Fishing for brook trout on Deboullie Pond, Deboullie Maine Public Reserved Land, Aroostook County, Maine (September 28, 2021)

What a beautiful way to start my morning troll!

 

Deboullie Pond is a gorgeous 262-acre body of water located in the Deboullie Maine Public Reserved Land (T15 R9 WELS) in northern Aroostook County (see The Maine Atlas and Gazetteer map 63 A1). This township is located about 27 driving miles northwest of the village of Portage (by Portage Lake), and 10-15 miles as the crow flies due east of the Allagash River. Access is via a series of well-maintained gravel logging roads. I was concerned about getting lost on this extensive network of roads but found excellent driving directions for Red River Camps which is located in the middle of the Public Reserved Land. It also helps that the directions are indicated by brown “RRC” (Red River Camps) and blue “State of Maine Public Reserved Land” signs. Finally, be aware that the T15 R9 WELS township is located in the North Maine Woods. Access (coming from the south) to this region is via the Fish River Checkpoint where one must stop to obtain an entry permit and pay a nominal day-use fee and overnight camping fee. Over a dozen campsites are available within the Deboullie township. Come prepared to be self-sufficient because the closest store is in Portage…

 

That’s the first brookie I landed this morning. It’s not much of a fish.

 

Deboullie Pond is one of 13 State Heritage Fish Waters scattered throughout the Public Reserved Land that contain either wild or native brook trout. An additional peculiarity is that this pond also supports a rare self-sustaining population of blueback (or Arctic) charr. This pond is flanked by Black Mountain and Deboullie Mountain, both of which provide a gorgeous backdrop. Deboullie Pond has a mean and maximum depth of 44 ft. and 92 ft., respectively. Its waters are crystal clear and the substrate consists mostly of gravel, cobbles, and boulders. The entire shoreline is undeveloped and entirely forested. Fishing this pond falls under the general fishing laws applicable to the north region, except that the pond is closed to ice fishing, is closed to the taking of live bait fish, and the daily limit on brook trout (including arctic charr) is two fish. Keep in mind that, with few exceptions, open-water fishing in this part of the state ends on the last day of September. Click here for a depth map and more fisheries information.

 

Her sibling was just about the same size…

 

I arrive at the boat launch at the crack of dawn (6:15 am). This launch, which is located at the eastern tip of Deboullie Pond next to the outlet, is unimproved but can accommodate small, trailered boats. Parking is “rough” along the sides. I’ll be paddling my canoe this morning and so am glad to see that the wind consists of a light breeze blowing in from the northwest. I’m also enchanted by the fog slowly lifting above the water. The air temperature is a cool 47°F, whereas the surface water is still a relatively warm 61°F. My goal is to troll shallow (< 10 ft. deep) in the shadow of the rising sun all along the southern shoreline to the other end of the pond and then troll deeper and farther away from shore on the way back. I use lead core line with a small Acme Phoebe spoon fished one color down, and my ultra-light spinning rod with a small Lurh Jensen Super-Duper spoon weighed down by three split shots to bring the lure 2-3 ft. below the water surface. One rod fishes to the left, the other to the right of the canoe, with both rods crisscrossed between my legs.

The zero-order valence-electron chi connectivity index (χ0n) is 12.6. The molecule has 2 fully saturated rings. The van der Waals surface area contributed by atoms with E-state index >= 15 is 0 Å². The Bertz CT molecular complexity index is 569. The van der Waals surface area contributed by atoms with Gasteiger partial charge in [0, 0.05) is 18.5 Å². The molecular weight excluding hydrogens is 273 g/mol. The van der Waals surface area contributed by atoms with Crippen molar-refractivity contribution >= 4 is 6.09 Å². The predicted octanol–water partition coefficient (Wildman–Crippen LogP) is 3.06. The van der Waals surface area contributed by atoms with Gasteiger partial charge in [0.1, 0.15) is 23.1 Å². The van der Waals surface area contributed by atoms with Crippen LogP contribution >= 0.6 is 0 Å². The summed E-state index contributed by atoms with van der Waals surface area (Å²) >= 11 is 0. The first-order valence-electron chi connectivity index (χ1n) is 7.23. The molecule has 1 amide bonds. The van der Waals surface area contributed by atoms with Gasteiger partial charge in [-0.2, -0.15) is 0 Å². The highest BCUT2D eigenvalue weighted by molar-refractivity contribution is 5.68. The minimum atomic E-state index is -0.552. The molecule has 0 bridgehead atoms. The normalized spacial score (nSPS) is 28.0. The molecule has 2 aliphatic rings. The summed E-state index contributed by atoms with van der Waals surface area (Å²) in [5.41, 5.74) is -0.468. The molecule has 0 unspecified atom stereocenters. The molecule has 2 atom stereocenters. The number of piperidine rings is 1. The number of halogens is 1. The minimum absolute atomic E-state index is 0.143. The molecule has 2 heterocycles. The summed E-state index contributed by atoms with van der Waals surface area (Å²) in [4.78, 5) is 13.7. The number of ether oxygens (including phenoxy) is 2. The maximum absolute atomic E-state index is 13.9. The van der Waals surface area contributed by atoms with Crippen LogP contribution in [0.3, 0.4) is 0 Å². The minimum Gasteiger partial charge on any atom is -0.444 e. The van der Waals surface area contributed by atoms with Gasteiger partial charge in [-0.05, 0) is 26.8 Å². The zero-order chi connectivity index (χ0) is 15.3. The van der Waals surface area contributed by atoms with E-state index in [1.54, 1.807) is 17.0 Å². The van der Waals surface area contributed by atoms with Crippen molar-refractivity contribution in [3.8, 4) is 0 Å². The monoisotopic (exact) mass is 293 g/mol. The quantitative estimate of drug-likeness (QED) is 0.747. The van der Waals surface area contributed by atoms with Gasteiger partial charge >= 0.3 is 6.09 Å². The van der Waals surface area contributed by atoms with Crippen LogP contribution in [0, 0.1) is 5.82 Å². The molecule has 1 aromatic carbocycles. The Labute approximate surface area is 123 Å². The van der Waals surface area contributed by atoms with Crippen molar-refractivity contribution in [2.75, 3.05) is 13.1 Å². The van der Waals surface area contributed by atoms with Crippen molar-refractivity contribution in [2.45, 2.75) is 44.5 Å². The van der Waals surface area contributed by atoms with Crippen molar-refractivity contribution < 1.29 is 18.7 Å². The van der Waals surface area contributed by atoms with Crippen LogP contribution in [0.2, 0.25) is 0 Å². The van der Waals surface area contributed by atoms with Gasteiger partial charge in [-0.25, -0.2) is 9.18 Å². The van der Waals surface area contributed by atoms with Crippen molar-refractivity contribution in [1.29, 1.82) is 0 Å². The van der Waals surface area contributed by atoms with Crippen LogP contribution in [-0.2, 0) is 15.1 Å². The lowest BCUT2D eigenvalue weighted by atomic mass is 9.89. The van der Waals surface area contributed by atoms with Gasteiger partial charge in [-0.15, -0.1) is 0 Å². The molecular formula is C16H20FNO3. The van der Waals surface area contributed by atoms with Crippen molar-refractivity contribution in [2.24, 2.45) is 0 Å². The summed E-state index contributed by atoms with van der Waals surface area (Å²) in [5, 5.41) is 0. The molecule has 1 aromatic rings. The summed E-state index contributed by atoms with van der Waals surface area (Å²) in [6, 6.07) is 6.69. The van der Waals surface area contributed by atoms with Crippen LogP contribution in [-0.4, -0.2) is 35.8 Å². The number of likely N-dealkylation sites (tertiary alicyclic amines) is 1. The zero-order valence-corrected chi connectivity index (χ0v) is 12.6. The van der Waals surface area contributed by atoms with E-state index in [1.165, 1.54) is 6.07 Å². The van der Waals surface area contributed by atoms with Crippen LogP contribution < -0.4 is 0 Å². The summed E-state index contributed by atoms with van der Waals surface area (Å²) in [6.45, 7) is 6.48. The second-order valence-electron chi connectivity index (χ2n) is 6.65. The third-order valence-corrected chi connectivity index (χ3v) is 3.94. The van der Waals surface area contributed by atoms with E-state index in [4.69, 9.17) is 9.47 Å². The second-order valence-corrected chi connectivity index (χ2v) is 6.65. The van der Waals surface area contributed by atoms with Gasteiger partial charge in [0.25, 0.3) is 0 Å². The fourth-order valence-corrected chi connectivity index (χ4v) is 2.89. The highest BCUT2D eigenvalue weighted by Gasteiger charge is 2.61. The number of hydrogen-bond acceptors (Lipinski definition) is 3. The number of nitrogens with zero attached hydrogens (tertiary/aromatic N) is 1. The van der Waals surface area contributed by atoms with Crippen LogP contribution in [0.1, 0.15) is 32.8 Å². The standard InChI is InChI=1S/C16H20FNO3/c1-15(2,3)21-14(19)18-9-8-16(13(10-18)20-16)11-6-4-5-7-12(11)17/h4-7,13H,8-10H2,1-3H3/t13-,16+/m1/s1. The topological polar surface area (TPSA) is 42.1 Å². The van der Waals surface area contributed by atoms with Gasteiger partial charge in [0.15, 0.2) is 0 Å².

Deboullie Pond is a sight to behold!

 

It takes me a little over one hour to paddle upwind to the other end of Deboullie Pond. I catch two small (about 10 inches long) brook trout along the way, both on the Phoebe. At least I’m not skunked but am acutely underwhelmed by the size of the fish, having heard through the local grapevine that this pond supports a healthy population of larger brookies. I switch out my Phoebe spoon for three Mooselook spoons tied back to back and place them four colors down (about 25 ft. below the surface) over 50 to 70 ft. of water. The sun is now rapidly rising up in the morning sky and warming up the surrounding atmosphere. The wind readily responds and noticeably picks up speed out of the west. I’m glad that I’m paddling with the strong breeze in my back!! I’m enjoying the peaceful and beautiful surroundings but the fish below show no interest in my new spoon offerings. I reach the boat launch area about one hour later with a very sore butt and tired arms. I decide to call it good. Deboullie Pond is a definite keeper and well worth a future return visit!

 

These two signs make it clear that fishing on Deboullie Pond is a privilege.

 

The results: I caught two brook trout (both about 10 inches) in 2+ hours of trolling.

Was the information in this blog useful? I invite you to share your thoughts and opinions. Also, feel free to discuss your fishing experiences at this location.

 

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